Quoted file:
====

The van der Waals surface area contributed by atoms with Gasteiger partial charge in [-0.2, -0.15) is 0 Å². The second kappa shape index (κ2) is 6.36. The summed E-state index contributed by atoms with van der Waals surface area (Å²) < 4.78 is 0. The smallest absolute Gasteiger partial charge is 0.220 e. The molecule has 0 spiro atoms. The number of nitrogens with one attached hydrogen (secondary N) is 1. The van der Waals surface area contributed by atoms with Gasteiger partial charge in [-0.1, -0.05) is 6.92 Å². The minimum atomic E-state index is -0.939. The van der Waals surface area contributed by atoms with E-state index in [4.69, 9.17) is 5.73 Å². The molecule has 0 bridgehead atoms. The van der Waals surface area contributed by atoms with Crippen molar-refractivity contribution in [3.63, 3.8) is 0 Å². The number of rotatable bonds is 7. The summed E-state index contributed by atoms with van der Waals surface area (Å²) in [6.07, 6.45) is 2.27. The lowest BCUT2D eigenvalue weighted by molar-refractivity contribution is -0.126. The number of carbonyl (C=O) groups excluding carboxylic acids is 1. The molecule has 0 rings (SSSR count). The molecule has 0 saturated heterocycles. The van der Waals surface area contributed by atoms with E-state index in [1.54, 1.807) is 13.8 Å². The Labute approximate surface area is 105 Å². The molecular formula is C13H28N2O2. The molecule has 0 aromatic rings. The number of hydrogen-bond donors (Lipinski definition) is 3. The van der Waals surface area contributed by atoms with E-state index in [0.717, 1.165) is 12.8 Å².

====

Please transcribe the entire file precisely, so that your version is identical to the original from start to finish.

The van der Waals surface area contributed by atoms with Gasteiger partial charge in [-0.2, -0.15) is 0 Å². The second kappa shape index (κ2) is 6.36. The summed E-state index contributed by atoms with van der Waals surface area (Å²) < 4.78 is 0. The smallest absolute Gasteiger partial charge is 0.220 e. The molecule has 0 spiro atoms. The number of nitrogens with one attached hydrogen (secondary N) is 1. The van der Waals surface area contributed by atoms with Gasteiger partial charge in [-0.1, -0.05) is 6.92 Å². The minimum atomic E-state index is -0.939. The van der Waals surface area contributed by atoms with E-state index in [4.69, 9.17) is 5.73 Å². The molecule has 0 bridgehead atoms. The van der Waals surface area contributed by atoms with Crippen molar-refractivity contribution in [3.63, 3.8) is 0 Å². The number of rotatable bonds is 7. The summed E-state index contributed by atoms with van der Waals surface area (Å²) in [6.07, 6.45) is 2.27. The lowest BCUT2D eigenvalue weighted by molar-refractivity contribution is -0.126. The number of carbonyl (C=O) groups excluding carboxylic acids is 1. The molecule has 0 rings (SSSR count). The molecule has 0 saturated heterocycles. The van der Waals surface area contributed by atoms with E-state index in [1.54, 1.807) is 13.8 Å². The Labute approximate surface area is 105 Å². The molecular formula is C13H28N2O2. The molecule has 0 aromatic rings. The number of hydrogen-bond donors (Lipinski definition) is 3. The van der Waals surface area contributed by atoms with E-state index in [0.717, 1.165) is 12.8 Å².